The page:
Sample Scholarship Essays

The catcher in the rye

the catcher in the rye is a cool book this dude bob smokes bud andHow do I donate a paper?
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The Catcher In The Rye

The Catcher In The Rye The Catcher in the Rye The Catcher in the Rye highlights the value of innocence. Holden is a teenage boy who finds himself caught between the corruptedness of growing up, and the beauty of staying innocent. Holdens relationship with Phoebe is unparrallel to his relationship with anybody else. She is the most innocent and pure person to him because he understands her, and she too loves him. Holdens desire to be a Catcher in the Rye explains his wanting to protect innocence. To catch those who are innocent before they fall ( or grow up) into corruption and adulthood.

Holdens attitude toward the adult world derrives from what he sees people selling out on from his eyes. He notices the way people unfairly treat each other and feels that they are fake. To make matters worse he finds himself staying in New York for a few days long enough to evaluate the type of people he dispises and to appreciate the people he loves. Phoebe is Holdens young sister. They have a close connection and love eachother very much.

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She is young but in Holdens eyes she is much more intellgent than people her age. She is straightforward and honest. Holden feels that he can talk to her without getting a phony response from her and is fascinated with her personality and in turn wants to protect her from the world that he knows as being corrupt. There is a point when she wants to run away with him but he doesnt allow it. As she insists he screams at her and hurts her feelings, causing her to get angry and begin to ignore him. As time passes they find themselves in a zoo and talking. This shows the close relationship that they have.

Also she symbolizes the very thing that is trying to preserve in everything when he notices how innocent she looks having fun on the Caroussel. Holdens desire to be a Catcher in the Rye comes from his wanting to preserve and protect the innocence that children have just like a Catcher protects children from falling off a cliff . He feels that this innocence is very valuble and shouldnt be tampered with or even stolen by the cruelties and dirtiness of the adult world which he has seen. He tries to protect people like Jane Gallagher and Phoebe by not telling Phoebe anything harsh, or by not calling Jane Gallagher for fear that she might have changed. Holden resents the adult world for being fake and insensitive to other people.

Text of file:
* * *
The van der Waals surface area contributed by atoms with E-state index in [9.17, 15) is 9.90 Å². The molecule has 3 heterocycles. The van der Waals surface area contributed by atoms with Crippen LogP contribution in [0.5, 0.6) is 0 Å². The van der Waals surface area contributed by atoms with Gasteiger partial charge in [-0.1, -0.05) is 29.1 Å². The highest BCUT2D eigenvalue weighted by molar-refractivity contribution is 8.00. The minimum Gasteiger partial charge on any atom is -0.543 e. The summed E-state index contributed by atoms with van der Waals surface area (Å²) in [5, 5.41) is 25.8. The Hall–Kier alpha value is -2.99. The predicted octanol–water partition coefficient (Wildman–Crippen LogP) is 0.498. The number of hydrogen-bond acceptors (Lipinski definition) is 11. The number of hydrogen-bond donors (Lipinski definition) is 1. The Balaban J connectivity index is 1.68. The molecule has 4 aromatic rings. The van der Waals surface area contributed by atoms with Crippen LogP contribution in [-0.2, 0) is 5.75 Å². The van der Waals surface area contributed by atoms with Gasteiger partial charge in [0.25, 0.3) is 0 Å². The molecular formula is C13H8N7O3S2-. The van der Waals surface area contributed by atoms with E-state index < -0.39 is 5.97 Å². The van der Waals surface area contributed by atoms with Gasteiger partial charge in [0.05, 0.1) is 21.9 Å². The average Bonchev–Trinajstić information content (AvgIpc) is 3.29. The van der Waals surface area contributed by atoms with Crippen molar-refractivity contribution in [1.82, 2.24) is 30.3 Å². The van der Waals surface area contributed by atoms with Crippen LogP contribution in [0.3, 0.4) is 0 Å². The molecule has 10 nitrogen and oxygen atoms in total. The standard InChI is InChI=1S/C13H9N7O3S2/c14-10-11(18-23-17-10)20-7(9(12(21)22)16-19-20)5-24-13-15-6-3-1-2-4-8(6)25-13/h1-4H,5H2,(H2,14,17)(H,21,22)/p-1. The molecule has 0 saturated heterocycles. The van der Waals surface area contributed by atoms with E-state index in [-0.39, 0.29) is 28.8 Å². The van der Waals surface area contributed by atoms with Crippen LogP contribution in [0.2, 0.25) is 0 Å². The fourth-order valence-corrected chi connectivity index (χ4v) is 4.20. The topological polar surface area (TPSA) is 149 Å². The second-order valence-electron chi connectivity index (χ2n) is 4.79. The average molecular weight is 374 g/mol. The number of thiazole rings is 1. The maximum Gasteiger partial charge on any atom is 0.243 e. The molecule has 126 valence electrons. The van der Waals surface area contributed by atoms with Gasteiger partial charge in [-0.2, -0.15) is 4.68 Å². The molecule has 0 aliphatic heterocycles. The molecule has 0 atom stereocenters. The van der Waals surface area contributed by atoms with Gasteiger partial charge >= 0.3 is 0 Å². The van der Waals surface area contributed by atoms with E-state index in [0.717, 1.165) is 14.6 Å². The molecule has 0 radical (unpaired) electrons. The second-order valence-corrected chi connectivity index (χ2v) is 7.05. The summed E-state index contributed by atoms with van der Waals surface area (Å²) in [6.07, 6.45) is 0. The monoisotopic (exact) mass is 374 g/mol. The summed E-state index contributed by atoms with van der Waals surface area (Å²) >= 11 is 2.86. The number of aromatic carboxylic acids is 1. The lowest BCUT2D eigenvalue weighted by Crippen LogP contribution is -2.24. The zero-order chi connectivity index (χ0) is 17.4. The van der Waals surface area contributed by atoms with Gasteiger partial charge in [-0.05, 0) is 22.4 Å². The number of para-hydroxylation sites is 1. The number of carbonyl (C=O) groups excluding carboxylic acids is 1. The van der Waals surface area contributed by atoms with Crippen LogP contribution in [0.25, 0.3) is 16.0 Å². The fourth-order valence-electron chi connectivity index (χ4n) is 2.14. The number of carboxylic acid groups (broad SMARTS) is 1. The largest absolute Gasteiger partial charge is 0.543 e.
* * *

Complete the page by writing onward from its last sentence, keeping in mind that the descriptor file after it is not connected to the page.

Its a world of selfishness and un- authentic behaviors that Holden finds disgusting. He sees all the phony people who treat people according to status, or looks. He notices hypocrits and liars. Whats funny is that he himself is a liar, he admitts it and is in a sense proud of it . He lies to amuse himself which brings me to think that he is already growing up and loosing his innocence without even knowing it.

The Catcher in the Rye points out alot of things in every day life that people disregard or simply dont notice because they are too involved in their own affairs. The world just appears to be a big lie in the eyes of Holden Caulfield and as a Catcher, wants to stop it from sucking in the pure. Phoniness always wins in the end which is deppressing. I can honestly say that although I didnt like the book all that much, I did realize that I share alot of Holdens views. I think I would be naive if I didnt.

Book Reports.

The Catcher in The Rye

Many people find that their dreams are unreachable. Holden Caulfield realizes this in J.D. Salingers The Catcher in the Rye. As Holden tells his story, he recounts the events since leaving the Pencey School to his psychiatrist. At first, Holden sounds like a typical, misguided teenager, rebellious towards his parents, angry with his teachers, and flunking out of school. However, as his story progresses, it becomes clear that Holden is indeed motivated, just not academically. He has a purpose: to protect the young and innocent minds of young children from the horrors of adult society. He hopes to freeze the children in time, as wax figures are frozen in a museum. After interacting with Phoebe, his younger sister, Holden realizes that this goal is quite unachievable. Holden wants to be the Catcher in the Rye, then realizes it is an unreachable ideal.